The CUCAT logo. A cat with the stars of the Southern Cross on it over the letters CUCAT.

Fonts in Accessible Design

Fonts present one of the most difficult problems to face any designer when dealing with the issue of accessible design. The choice of fonts and readability of pages is made all the more complex by the fact that different groups of users have different and conflicting needs.

To the blind, those who have no usable vision, and the profound dyslexic, those who use screen readers to extract information, the choice of the visual font of the page is of little concern except as it might relate to web design for the sighted.

The low vision user generally will prefer sans-serif (French for without serifs) fonts. Serifs are the small extensions at the ends of letter forms. Low vision users also may require high contrast between the lettering and the background.

Dyslexic users on the other hand need serif type to help them distinguish letter forms. Consider the example below:

p q b d 6 9      p q b d 6 9

It should be clear that the dyslexic reader would find reading serif type easier than the sans-serif face where the letter forms as distinguished solely by orientation. Readers with no disability also benefit from serifs as they read whole word shapes and serifs tend to accentuate that feature of the word.


There are several solutions to this issue. One is to offer different sets of pages for different readers. This is the approach taken by Vision Australia. This works but can lead to problems with keeping the content of all the various pages in sync with each other; a problem which can be dealt with by means of server scripting languages such as PHP or ASP.

A second approach is to use CSS to design style sheets for different users. Thus the content remains the same and only the presentation changes as needed. Here are two link which will change the style sheets of this page from all serif or all sans-serif type.

Sans-serif       Serif

As can be seen by changing the typeface with the links above we sometimes must also deal with the fact that different typefaces displayed at the same size will, in fact be different sizes. This could be taken into account in the various style sheets as well as issues such as background and text colour. This is done using JavaScrip styleswitcher.js.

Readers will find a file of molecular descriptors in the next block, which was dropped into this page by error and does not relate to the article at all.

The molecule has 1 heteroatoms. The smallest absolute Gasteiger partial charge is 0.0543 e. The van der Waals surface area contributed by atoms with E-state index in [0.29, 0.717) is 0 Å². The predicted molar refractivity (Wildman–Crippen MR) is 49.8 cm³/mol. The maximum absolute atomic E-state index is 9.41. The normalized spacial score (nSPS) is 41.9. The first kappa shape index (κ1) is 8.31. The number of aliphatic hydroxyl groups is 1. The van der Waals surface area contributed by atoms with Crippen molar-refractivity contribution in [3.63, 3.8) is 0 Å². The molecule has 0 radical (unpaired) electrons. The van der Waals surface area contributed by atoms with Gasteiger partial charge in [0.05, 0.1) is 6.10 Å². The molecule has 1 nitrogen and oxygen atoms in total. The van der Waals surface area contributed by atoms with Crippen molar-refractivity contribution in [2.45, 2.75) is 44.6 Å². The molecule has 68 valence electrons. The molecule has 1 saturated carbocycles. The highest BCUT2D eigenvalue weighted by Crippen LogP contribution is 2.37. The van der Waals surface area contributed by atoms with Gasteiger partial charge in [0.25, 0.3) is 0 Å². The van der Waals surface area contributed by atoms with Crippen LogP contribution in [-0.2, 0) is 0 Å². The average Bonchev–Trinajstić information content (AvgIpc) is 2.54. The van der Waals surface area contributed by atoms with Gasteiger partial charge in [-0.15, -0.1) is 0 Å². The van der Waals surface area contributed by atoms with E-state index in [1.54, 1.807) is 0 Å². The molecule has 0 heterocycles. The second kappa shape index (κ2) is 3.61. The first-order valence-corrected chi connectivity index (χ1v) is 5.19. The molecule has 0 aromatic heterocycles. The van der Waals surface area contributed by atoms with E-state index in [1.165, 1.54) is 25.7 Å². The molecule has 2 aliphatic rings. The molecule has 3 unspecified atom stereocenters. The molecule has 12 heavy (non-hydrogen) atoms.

Custom fonts

Another issue that arrises in design is that of custom fonts. It is common practice for a company or other entity to use a particular font as a logotype. In addition in recent years there have been fonts developed which are intended to be used in communicating with low vision users. Examples include ClearviewADA and APHont. The issue with these and other custom fonts has been that the user must have the font installed in order to view type in it. This has lead to the unfortunate use of images of type which are often not accessible.

Cascading Style Sheets (CSS) now provides a means of dealing with this issue. The @font-face rule can be used to link the reader with a font not installed on the users system. Unfortunately only Apple's Safari web browser fully support this function at this time and Safari is not accessible in Windows using screen readers at this time. This does work with Safari and VoiceOver on Macintosh computers however and if you are using that platform to view this page the following is an example using both APHont and WMCbraille font.

APHont in bold italic

Using this it is possible to do some interesting effects such as setting type in visual braille (setting type in visual braille) or even in shadow braille (shadow braille). Of course in the case of braille fonts is is only useful in displaying grade one braille for screen readers. To see how this is implemented on this page download the fonts.css file.

It is important to note that there may well be legal issues surrounding the use of @font-face and the embedding of fonts. The licencing for Terminal Design's fonts, apparently including ClearviewADA, seems to exclude redistribution in this way. As this feature become more widely supported it will be much more usable and will result in the lessening of dependence on images which represent text.

Greg Kearney, March 2008